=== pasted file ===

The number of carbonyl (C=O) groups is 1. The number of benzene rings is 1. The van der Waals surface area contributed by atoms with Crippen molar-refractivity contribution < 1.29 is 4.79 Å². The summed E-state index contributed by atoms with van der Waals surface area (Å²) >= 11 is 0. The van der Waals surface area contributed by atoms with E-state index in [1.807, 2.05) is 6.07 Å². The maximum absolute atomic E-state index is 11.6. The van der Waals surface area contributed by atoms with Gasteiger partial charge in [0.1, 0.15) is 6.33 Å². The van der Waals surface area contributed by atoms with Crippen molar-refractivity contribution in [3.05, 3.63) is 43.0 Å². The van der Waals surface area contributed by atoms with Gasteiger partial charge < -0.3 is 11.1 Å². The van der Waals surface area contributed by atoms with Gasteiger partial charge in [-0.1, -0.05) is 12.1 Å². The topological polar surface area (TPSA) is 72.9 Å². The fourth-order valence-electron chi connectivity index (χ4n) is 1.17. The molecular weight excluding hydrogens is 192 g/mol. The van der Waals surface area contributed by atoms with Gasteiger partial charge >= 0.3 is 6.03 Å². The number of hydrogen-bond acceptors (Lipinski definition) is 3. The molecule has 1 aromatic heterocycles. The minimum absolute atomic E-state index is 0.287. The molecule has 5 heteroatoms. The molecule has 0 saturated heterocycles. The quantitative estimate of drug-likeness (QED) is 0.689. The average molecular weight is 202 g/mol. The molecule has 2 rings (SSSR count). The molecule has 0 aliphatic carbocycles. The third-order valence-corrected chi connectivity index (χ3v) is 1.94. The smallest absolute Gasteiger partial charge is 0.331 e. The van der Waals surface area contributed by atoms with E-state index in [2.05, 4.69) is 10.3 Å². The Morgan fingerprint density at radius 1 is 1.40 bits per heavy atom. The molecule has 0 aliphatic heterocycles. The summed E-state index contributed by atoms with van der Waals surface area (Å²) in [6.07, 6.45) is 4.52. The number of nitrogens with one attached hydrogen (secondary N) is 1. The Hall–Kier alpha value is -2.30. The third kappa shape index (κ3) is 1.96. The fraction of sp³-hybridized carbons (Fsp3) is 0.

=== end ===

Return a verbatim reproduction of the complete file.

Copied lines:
The number of carbonyl (C=O) groups is 1. The number of benzene rings is 1. The van der Waals surface area contributed by atoms with Crippen molar-refractivity contribution < 1.29 is 4.79 Å². The summed E-state index contributed by atoms with van der Waals surface area (Å²) >= 11 is 0. The van der Waals surface area contributed by atoms with E-state index in [1.807, 2.05) is 6.07 Å². The maximum absolute atomic E-state index is 11.6. The van der Waals surface area contributed by atoms with Gasteiger partial charge in [0.1, 0.15) is 6.33 Å². The van der Waals surface area contributed by atoms with Crippen molar-refractivity contribution in [3.05, 3.63) is 43.0 Å². The van der Waals surface area contributed by atoms with Gasteiger partial charge < -0.3 is 11.1 Å². The van der Waals surface area contributed by atoms with Gasteiger partial charge in [-0.1, -0.05) is 12.1 Å². The topological polar surface area (TPSA) is 72.9 Å². The fourth-order valence-electron chi connectivity index (χ4n) is 1.17. The molecular weight excluding hydrogens is 192 g/mol. The van der Waals surface area contributed by atoms with Gasteiger partial charge >= 0.3 is 6.03 Å². The number of hydrogen-bond acceptors (Lipinski definition) is 3. The molecule has 1 aromatic heterocycles. The minimum absolute atomic E-state index is 0.287. The molecule has 5 heteroatoms. The molecule has 0 saturated heterocycles. The quantitative estimate of drug-likeness (QED) is 0.689. The average molecular weight is 202 g/mol. The molecule has 2 rings (SSSR count). The molecule has 0 aliphatic carbocycles. The third-order valence-corrected chi connectivity index (χ3v) is 1.94. The smallest absolute Gasteiger partial charge is 0.331 e. The van der Waals surface area contributed by atoms with E-state index in [2.05, 4.69) is 10.3 Å². The Morgan fingerprint density at radius 1 is 1.40 bits per heavy atom. The molecule has 0 aliphatic heterocycles. The summed E-state index contributed by atoms with van der Waals surface area (Å²) in [6.07, 6.45) is 4.52. The number of nitrogens with one attached hydrogen (secondary N) is 1. The Hall–Kier alpha value is -2.30. The third kappa shape index (κ3) is 1.96. The fraction of sp³-hybridized carbons (Fsp3) is 0.